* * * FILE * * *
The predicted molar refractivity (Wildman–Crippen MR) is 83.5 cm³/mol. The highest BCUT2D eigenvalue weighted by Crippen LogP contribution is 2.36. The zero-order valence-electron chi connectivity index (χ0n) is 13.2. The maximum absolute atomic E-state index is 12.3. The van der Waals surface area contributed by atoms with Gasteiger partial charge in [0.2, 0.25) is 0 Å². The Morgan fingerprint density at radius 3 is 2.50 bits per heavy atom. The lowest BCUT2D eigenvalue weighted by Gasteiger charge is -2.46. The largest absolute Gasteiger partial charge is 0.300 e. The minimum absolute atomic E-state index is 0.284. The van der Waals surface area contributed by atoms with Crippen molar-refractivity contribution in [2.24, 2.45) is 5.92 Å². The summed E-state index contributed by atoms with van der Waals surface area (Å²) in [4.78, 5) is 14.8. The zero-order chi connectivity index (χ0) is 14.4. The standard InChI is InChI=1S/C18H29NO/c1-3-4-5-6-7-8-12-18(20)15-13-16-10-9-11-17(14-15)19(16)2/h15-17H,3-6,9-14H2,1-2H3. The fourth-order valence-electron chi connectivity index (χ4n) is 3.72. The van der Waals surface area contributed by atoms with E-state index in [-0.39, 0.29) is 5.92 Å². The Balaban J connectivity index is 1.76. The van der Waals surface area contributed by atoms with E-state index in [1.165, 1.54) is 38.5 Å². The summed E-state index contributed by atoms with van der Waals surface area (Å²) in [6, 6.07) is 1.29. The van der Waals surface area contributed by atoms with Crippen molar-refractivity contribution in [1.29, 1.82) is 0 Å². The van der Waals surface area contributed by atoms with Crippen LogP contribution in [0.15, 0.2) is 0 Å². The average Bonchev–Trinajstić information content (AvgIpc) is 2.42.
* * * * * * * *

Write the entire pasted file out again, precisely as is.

The predicted molar refractivity (Wildman–Crippen MR) is 83.5 cm³/mol. The highest BCUT2D eigenvalue weighted by Crippen LogP contribution is 2.36. The zero-order valence-electron chi connectivity index (χ0n) is 13.2. The maximum absolute atomic E-state index is 12.3. The van der Waals surface area contributed by atoms with Gasteiger partial charge in [0.2, 0.25) is 0 Å². The Morgan fingerprint density at radius 3 is 2.50 bits per heavy atom. The lowest BCUT2D eigenvalue weighted by Gasteiger charge is -2.46. The largest absolute Gasteiger partial charge is 0.300 e. The minimum absolute atomic E-state index is 0.284. The van der Waals surface area contributed by atoms with Crippen molar-refractivity contribution in [2.24, 2.45) is 5.92 Å². The summed E-state index contributed by atoms with van der Waals surface area (Å²) in [4.78, 5) is 14.8. The zero-order chi connectivity index (χ0) is 14.4. The standard InChI is InChI=1S/C18H29NO/c1-3-4-5-6-7-8-12-18(20)15-13-16-10-9-11-17(14-15)19(16)2/h15-17H,3-6,9-14H2,1-2H3. The fourth-order valence-electron chi connectivity index (χ4n) is 3.72. The van der Waals surface area contributed by atoms with E-state index in [-0.39, 0.29) is 5.92 Å². The Balaban J connectivity index is 1.76. The van der Waals surface area contributed by atoms with E-state index in [1.165, 1.54) is 38.5 Å². The summed E-state index contributed by atoms with van der Waals surface area (Å²) in [6, 6.07) is 1.29. The van der Waals surface area contributed by atoms with Crippen molar-refractivity contribution in [1.29, 1.82) is 0 Å². The van der Waals surface area contributed by atoms with Crippen LogP contribution in [0.15, 0.2) is 0 Å². The average Bonchev–Trinajstić information content (AvgIpc) is 2.42.